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gion. Knowing how strongly I feel on this subject, you will not be surprised at my placing it foremost. But even if Christianity were out of the question, and if, when I had wheeled away the rubbish of the old pagodas, I had nothing better than simple deism to erect in their stead, I should still feel some of the anxiety which now urges me. It is necessary to see idolatry, to be fully sensible of its mischievous effects on the human mind. But of all idolatries which I have ever read or heard of, the religion of the Hindoos, in which I have taken some pains to inform myself, really appears to me the worst, both in the degrading notions which it gives of the Deity; in the endless round of its burdensome ceremonies, which occupy the time and distract the thoughts, without either instructing or interesting its votaries; in the filthy acts of uncleanness and cruelty not only permitted but enjoined, and inseparably interwoven with those ceremonies; in the system of castes, a system which tends, more than anything else the Devil has yet invented, to destroy the feelings of general benevolence, and to make nine-tenths of mankind the hopeless slaves of the remainder; and in the total absence of any popular system of morals, or any single lesson, which the people at large ever hear, to live virtuously and do good to each other. I do not say, indeed, that there are not some scattered lessons of this kind to be found in their ancient books; but those books are neither accessible to the people at large, nor are these last permitted to read them; and, in general, all the sins which a Sudra is taught to fear, are, killing a cow, offending a Brahmin, or neglecting one of the many frivolous rites by which their deities are supposed to be conciliated. Accordingly, though the general sobriety of the Hindoos (a virtue which they possess in common with most inhabitants of warm climates) affords a very great facility to the maintenance of public order and decorum, I really never have met with a race of men whose standard of morality is so low, who feel so little apparent shame in being detected in a falsehood, or so little interest in the sufferings of a neighbour not being of their own caste or family; whose ordinary and familiar conversation is so licentious; or, in the wilder and more lawless districts, who shed blood with so little repugnance. The good qualities which there are among them (and, thank God! there is a great deal of good among them still) are, in no instance that I am aware of, connected with, or arising out of, their religion, since it is in no instance to good deeds or virtuous habits of life that the future rewards in which they believe are promised. Their bravery, their fidelity to their employers, their temperance, and (wherever these are found) their humanity and gentleness of disposition, appear to arise exclusively from a natural happy temperament; from an honourable pride in their own renown, and the renown of their ancestors; and from the goodness of God, who seems unwilling that his image should be entirely defaced even in the midst of the grossest error. The Mussulmans have a far better creed; and though they seldom either like the English or are liked by them, I am inclined to think are, on the whole, a better people. Yet, even with them, the forms of their worship have a natural tendency to make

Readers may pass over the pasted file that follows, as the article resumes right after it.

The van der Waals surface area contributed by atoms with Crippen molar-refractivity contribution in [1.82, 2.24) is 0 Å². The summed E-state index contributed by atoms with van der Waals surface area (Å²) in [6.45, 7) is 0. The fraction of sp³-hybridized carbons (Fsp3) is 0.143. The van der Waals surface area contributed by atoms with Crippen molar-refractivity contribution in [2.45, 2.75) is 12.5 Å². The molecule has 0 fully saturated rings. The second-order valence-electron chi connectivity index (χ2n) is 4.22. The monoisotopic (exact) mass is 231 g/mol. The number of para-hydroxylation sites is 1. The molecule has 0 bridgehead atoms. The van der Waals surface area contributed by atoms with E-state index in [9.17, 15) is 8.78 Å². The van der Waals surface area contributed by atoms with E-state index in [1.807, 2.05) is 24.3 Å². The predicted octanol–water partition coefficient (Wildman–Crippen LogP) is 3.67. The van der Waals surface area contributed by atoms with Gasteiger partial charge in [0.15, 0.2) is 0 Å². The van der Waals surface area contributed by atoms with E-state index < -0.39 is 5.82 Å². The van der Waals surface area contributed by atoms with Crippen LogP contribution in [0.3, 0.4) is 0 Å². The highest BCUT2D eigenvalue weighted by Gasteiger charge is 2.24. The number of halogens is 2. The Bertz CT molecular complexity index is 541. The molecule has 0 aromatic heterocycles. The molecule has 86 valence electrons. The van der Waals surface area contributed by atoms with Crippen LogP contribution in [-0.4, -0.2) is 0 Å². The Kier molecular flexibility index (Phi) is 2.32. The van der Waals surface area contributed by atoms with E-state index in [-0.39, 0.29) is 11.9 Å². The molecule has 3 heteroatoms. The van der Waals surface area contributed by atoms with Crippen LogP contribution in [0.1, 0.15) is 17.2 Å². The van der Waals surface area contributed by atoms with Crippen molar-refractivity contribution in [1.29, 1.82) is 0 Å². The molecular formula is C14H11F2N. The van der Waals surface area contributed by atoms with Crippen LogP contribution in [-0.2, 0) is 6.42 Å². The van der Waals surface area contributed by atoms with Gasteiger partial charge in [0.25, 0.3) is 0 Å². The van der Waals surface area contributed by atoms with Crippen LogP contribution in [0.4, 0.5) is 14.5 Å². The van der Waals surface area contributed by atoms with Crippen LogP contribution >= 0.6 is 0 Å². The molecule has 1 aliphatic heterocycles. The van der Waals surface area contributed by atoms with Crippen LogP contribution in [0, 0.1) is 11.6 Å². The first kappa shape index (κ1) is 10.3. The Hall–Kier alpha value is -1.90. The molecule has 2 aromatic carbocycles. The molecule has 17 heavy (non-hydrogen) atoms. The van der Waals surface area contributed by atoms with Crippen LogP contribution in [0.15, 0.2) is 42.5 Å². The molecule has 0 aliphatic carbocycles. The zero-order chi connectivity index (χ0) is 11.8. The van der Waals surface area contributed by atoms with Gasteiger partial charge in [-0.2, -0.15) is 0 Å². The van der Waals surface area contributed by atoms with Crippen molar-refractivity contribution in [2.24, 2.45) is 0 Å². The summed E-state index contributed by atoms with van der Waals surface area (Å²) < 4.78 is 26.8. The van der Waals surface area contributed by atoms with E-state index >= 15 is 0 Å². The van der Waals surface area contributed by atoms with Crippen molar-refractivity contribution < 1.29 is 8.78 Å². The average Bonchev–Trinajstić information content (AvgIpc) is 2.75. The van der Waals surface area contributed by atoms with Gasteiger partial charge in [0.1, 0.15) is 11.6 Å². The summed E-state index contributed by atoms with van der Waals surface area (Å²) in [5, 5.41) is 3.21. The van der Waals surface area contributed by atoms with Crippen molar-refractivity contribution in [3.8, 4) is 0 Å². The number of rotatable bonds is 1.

men hypocrites, and the overweening contempt with which they are inspired for all the world beside, the degradation of their women by the system of polygamy, and the detestable crimes, which, owing to this degradation, are almost universal, are such as, even if I had no ulterior hope, would make me anxious to attract them to a better or more harmless system. In this work, thank God, in those parts of India which I have visited, a beginning has been made, and a degree of success obtained, at least commensurate to the few years during which our missionaries have laboured; and it is still going on, in the best and safest way, as the work of private persons alone, and although not forbidden, in no degree encouraged, by government.